We have reviewed the role of TNF-α in chronic inflammation and described how TNF blockade was taken from human in vitro systems to murine models of arthritis in vivo and then into clinical practice in patients with RA. The use of anti-TNF therapy now is approved in RA and several other chronic inflammatory disorders. In renal disease, preclinical studies in experimental models have revealed clearly an important role for TNF-α in glomerular inflammation. In certain mouse models of glomerulonephritis, there is a major role for intrinsic renal cell production of TNF-α, as opposed to that produced by infiltrating leukocytes. Blocking mAb to TNF has proved to be effective in several models of crescentic nephritis in rats, and the benefit in EAV was linked to reduced leukocyte transmigration in vivo. Although there are encouraging reports of the use of infliximab in open-label studies of patients with systemic vasculitis, enthusiasm for this approach must be tempered by the lack of effectiveness of etanercept in a controlled trial of patients with Wegener granulomatosis. Overall, we believe that mAb to TNF-α may have a role in the treatment of ANCA-associated glomerulonephritis and suggest that this approach be further evaluated.

Figure 1:
Disordered equilibrium. In a chronic disease, both proinflammatory and anti-inflammatory cytokines are upregulated, but the proinflammatory side is dominant. Illustration by Josh Gramling—Gramling Medical Illustration.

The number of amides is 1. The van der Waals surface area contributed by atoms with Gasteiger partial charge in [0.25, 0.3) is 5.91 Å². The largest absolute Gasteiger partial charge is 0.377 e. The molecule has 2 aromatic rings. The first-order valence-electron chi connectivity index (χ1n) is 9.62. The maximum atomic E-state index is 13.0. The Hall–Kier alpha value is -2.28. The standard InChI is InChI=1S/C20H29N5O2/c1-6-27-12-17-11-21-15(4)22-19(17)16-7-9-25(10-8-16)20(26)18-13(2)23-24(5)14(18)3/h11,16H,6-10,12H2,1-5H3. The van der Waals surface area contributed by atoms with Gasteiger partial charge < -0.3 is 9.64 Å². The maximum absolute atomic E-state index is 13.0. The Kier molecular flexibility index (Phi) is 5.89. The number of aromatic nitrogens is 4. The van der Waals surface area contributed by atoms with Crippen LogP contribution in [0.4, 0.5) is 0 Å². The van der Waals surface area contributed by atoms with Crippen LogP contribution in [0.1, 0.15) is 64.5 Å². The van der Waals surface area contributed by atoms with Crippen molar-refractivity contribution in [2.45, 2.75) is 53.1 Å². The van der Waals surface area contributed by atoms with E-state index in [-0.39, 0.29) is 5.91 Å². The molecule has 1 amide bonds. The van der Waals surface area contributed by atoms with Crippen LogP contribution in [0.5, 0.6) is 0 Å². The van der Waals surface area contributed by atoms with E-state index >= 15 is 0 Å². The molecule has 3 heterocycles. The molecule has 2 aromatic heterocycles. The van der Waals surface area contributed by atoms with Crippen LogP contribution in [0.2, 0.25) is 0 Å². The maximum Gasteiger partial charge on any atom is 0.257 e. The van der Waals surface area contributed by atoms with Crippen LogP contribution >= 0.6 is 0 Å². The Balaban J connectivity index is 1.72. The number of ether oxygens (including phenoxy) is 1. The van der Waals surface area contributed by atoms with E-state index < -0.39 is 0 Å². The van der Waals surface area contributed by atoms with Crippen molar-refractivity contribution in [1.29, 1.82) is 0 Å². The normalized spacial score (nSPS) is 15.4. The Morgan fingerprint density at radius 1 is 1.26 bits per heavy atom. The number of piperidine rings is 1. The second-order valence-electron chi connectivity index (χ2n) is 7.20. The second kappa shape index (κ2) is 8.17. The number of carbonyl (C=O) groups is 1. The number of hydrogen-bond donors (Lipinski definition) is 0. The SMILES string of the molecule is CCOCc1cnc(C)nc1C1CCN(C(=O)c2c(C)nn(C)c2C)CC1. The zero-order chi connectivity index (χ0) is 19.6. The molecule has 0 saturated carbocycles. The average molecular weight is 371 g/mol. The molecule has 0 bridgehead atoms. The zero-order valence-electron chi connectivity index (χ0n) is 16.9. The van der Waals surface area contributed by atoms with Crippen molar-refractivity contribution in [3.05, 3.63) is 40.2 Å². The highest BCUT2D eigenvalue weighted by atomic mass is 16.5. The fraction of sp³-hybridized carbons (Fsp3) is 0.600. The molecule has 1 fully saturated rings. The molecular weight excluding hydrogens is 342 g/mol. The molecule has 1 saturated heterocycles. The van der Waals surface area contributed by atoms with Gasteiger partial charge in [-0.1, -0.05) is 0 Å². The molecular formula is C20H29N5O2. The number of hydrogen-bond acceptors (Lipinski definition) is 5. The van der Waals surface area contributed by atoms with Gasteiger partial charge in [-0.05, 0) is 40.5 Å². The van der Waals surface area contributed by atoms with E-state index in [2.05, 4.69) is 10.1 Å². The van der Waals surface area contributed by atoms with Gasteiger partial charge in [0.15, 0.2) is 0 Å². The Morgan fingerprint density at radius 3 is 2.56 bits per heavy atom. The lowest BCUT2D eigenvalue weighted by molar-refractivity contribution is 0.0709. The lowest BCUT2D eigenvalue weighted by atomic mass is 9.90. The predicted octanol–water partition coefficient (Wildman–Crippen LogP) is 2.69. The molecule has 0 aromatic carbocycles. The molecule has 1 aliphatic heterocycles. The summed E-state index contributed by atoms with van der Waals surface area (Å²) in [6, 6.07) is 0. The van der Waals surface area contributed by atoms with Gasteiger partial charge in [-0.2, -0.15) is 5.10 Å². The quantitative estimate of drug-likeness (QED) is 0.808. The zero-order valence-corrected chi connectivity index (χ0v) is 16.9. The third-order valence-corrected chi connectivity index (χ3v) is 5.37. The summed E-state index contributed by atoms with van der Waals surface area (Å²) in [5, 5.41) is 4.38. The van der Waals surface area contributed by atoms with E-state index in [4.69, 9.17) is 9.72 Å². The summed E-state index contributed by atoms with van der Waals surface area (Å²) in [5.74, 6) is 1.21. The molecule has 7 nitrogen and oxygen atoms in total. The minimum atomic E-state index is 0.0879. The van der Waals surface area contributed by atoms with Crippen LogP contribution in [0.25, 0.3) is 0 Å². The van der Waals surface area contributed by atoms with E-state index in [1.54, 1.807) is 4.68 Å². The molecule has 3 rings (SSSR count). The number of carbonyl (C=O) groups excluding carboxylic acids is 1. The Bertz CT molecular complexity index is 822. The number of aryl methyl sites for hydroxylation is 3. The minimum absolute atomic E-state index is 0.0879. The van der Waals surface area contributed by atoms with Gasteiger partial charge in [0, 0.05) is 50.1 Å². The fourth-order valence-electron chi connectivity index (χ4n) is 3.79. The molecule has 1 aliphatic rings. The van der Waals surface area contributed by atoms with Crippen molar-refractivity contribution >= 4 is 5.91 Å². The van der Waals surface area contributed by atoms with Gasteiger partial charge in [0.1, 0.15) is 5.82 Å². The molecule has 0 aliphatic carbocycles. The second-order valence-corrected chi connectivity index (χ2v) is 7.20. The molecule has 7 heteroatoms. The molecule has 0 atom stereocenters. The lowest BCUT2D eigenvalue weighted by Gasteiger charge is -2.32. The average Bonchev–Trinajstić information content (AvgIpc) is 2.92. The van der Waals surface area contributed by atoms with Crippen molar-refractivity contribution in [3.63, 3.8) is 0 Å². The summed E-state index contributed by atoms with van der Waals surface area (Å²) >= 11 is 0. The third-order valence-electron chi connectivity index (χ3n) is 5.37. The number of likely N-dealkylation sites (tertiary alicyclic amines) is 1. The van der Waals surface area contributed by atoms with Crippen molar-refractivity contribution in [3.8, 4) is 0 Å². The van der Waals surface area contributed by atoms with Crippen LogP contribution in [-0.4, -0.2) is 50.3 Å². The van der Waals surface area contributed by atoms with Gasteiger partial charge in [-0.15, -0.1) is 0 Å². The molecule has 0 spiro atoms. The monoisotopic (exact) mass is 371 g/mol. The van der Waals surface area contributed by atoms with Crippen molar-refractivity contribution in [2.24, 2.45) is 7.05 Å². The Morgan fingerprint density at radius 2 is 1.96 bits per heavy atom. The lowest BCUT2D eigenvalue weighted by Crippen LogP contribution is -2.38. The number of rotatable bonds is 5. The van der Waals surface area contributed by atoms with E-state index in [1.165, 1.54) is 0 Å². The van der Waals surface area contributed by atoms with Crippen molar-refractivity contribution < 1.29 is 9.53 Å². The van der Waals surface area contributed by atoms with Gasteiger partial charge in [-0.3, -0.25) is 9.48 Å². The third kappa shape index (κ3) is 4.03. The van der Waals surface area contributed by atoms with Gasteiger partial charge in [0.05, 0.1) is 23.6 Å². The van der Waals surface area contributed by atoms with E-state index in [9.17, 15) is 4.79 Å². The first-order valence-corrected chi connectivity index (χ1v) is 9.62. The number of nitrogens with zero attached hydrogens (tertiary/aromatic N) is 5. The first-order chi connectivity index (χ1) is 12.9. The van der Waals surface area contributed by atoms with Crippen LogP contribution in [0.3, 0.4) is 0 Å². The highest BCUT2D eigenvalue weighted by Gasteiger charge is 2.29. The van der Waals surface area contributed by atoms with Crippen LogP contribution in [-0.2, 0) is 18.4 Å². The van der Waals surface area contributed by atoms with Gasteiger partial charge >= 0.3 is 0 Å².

Figure 2:
Cytokine cascade. A TNF-dependent cytokine cascade was described in rheumatoid synovium cultures, confirmed in mice that received injections of Gram-negative bacteria, and subsequently proved in patients. Illustration by Josh Gramling—Gramling Medical Illustration.
Figure 3:
Initial clinical results of TNF blockade in patients with late-stage, treatment-refractory rheumatoid arthritis (RA) using infliximab. (A) Sequential swollen joint count. (B) Sequential measurements of C-reactive protein (CRP). Adapted from reference (16). Illustration by Josh Gramling—Gramling Medical Illustration.
Figure 4:
Delayed treatment with anti-TNF antibody in experimental crescentic nephritis. (A) Histology from control animal showing marked glomerular scarring with fibrous crescents, together with tubulointerstitial inflammation and tubular atrophy. (B) Histology from a treated animal showing reduced glomerular and tubulointerstitial scarring. Reprinted with permission from reference (58).
Figure 5:
Delayed treatment with anti-TNF antibody in experimental autoimmune vasculitis. (A) Severity of focal proliferative glomerulonephritis. ▵, anti-TNF antibody; ▪, controls. (B) Transmigration of leukocytes assessed using intravital microscopy. ▵, controls; ▪, anti-TNF antibody. Adapted from reference (67). Illustration by Josh Gramling—Gramling Medical lIllustration.
Figure 6:
Study of TNF blockade with infliximab in anti-neutrophil cytoplasmic antibody (ANCA)-associated systemic vasculitis. (A) Sequential Birmingham Vasculitis Activity Scores. (B) Sequential measurements of CRP. ▪, study 1 (active disease); ▵, study 2 (persistent disease). Adapted from reference (76). Illustration by Josh Gramling—Gramling Medical Illustration.
Table 1:
TNF is a good target in many chronic inflammatory diseasesa

Portions of this work were funded by grants from the Arthritis Research Campaign, the Medical Research Council, the Wellcome Trust, and Kidney Research UK.

Published online ahead of print. Publication date available at